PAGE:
In this introductory sketch, Anderson suggests one of the unifying devices of the book which is to follow — for most of the characters of Winesburg are grotesque, or distorted, in some way. All about in the world were the truths and they were all beautiful. These tales made a significant break with the traditional American short story. Parcival cannot be solely sustained by the pyramids of truths he constructs but must share them. Still, the theme of the grotesque is the focus of his writing.
For a time the two men talked of the raising of the bed and then they talked of other things. He spoke dreamily and with his hands and voice tried to convey that dream into the hearts of the young boys. If you try to be definite and sure about it and to live beneath the trees, where soft night winds blow, the long hot day of disappointment comes swiftly and the gritty dust from passing wagons gathers upon lips inflamed and made tender by kisses. Had you come into the room you might have supposed the old man had unpleasant dreams or perhaps indigestion. The book had one central thought that is very strange and has always remained with me. It was the young thing inside him that saved the old man.
Each as he appeared snatched up one of the truths and some who were quite strong snatched up a dozen of them. Perfectly still he lay and his body was old and not of much use any more, but something inside him was altogether young. Often, they would watch a cat sneak into the bakery and the baker throw him out. On this particular evening, George does not come to visit. Wing was only forty-five but looked much older. When she passed he made a noise like a small dog whimpering.
It was his notion that the moment one of the people took one of the truths to himself, called it his truth, and tried to live his life by it, he became a grotesque and the truth he embraced became a falsehood. Perfectly still he lay and his body was old and not of much use any more, but something inside him was altogether young. Anderson was purposely writing in a more simplistic, common American tone and would occasionally replace his prose with a more antiquated or colloquial style. No, it wasn't a youth, it was a woman, young, and wearing a coat of mail like a knight. Much like the twisted apples, metaphors for the twisted truths construed by the Doctor, the thoughts begin as fertile wholes, but become distorted and hide their sweetness. Hundreds and hundreds were the truths and they were all beautiful.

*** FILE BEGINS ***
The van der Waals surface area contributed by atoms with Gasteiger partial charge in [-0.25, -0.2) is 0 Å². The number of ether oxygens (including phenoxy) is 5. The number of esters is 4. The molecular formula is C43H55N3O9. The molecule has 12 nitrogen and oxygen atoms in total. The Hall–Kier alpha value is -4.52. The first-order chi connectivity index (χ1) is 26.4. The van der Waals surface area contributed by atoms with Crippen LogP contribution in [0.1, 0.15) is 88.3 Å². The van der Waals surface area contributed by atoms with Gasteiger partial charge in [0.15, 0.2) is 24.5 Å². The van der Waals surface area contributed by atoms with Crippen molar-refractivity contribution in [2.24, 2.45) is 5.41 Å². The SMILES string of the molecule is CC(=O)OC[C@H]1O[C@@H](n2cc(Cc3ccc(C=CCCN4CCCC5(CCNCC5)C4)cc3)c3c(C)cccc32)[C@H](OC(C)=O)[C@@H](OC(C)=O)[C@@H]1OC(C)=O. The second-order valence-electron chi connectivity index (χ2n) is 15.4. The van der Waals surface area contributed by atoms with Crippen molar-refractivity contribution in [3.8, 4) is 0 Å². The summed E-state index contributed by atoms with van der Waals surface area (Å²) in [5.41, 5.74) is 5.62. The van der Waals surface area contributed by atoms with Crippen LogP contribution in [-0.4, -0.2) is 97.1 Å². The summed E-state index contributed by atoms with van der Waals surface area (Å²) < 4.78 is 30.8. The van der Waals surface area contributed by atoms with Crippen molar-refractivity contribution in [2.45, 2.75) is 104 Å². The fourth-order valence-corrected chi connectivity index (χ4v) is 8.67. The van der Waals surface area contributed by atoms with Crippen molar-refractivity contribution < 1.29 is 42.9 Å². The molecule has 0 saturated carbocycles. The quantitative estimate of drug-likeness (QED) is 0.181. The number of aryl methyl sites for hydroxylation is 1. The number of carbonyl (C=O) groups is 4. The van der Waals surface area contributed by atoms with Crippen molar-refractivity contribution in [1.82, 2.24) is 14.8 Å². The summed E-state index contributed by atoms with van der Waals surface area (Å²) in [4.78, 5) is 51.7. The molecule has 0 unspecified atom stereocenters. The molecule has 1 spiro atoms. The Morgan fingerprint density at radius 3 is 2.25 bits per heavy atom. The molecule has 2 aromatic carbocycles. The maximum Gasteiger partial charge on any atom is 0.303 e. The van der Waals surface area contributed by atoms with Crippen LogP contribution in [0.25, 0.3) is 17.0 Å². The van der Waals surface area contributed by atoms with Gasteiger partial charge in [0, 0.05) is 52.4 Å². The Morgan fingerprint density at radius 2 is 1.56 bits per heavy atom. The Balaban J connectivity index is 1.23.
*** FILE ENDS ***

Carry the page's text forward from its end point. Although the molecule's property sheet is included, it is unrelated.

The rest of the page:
The stories explore the lives of inhabitants of Winesburg, a fictional version of Clyde, Ohio, the small farm town where Anderson lived for about 12 years of his early life. The sadness of sophistication has come to the boy. He looks ridiculous crying with a cigar in his mouth. Her belief in her son rises in part from her notion that since George talks aloud to himself that he must have a passion for life as she once had. He hires a carpenter, another old man and a veteran of the Civil War, to come and raise the bed level with the window. The grotesques are the people who have become obsessed with an idea or mannerism, such that, they have lost contact with their fellow Man.
It did not alarm him. George was sad neither parent understood him. One father beat Adolph and at night, the town came forth to drive him from it, nearly hanging him. His experiences there left an indelible mark on his consciousness—only to re-emerge many years later in this fictional narrative. I will not try to tell you of all of them. George is the book's central character, with connections to several of the others, many of whom feel an urge to confide in him. He was like a pregnant woman, only that the thing inside him was not a baby but a youth.
The brother had died of starvation, and whenever the carpenter got upon that subject he cried. Sherwood Anderson was an American writer who was mainly known for his short stories, most notably the collection Winesburg, Ohio. The carpenter ends up doing the bed his own way and the old writer has to use a chair to get to it. At this moment of expression, 'a look of horror swept over his face,' and we are thrust backward in time where we learn that Wing Biddlebaum is actually Adolph Myers, who was once a very successful teacher in a small Pennsylvanian town. In the bed the writer had a dream that was not a dream. The writer had cigars lying about and the carpenter smoked.
For a time the two men talked of the raising of the bed and then they talked of other things. We notice, however, that the old writer is providing his room with a view, perhaps symbolizing the author's ability to escape his own isolation and see more than most humans can see. Some one of the grotesques had made a deep impression on his mind and he wanted to describe it. She would be like a tigress. If he be an imaginative boy a door is torn open and for the first time he looks out upon the world, seeing, as though they marched in procession before him, the countless figures of men who before his time have come out of nothingness into the world, lived their lives and again disappeared into nothingness. The writer, in fact, led him to that subject. He had lived a content life as a school teacher until his dreams had been dashed.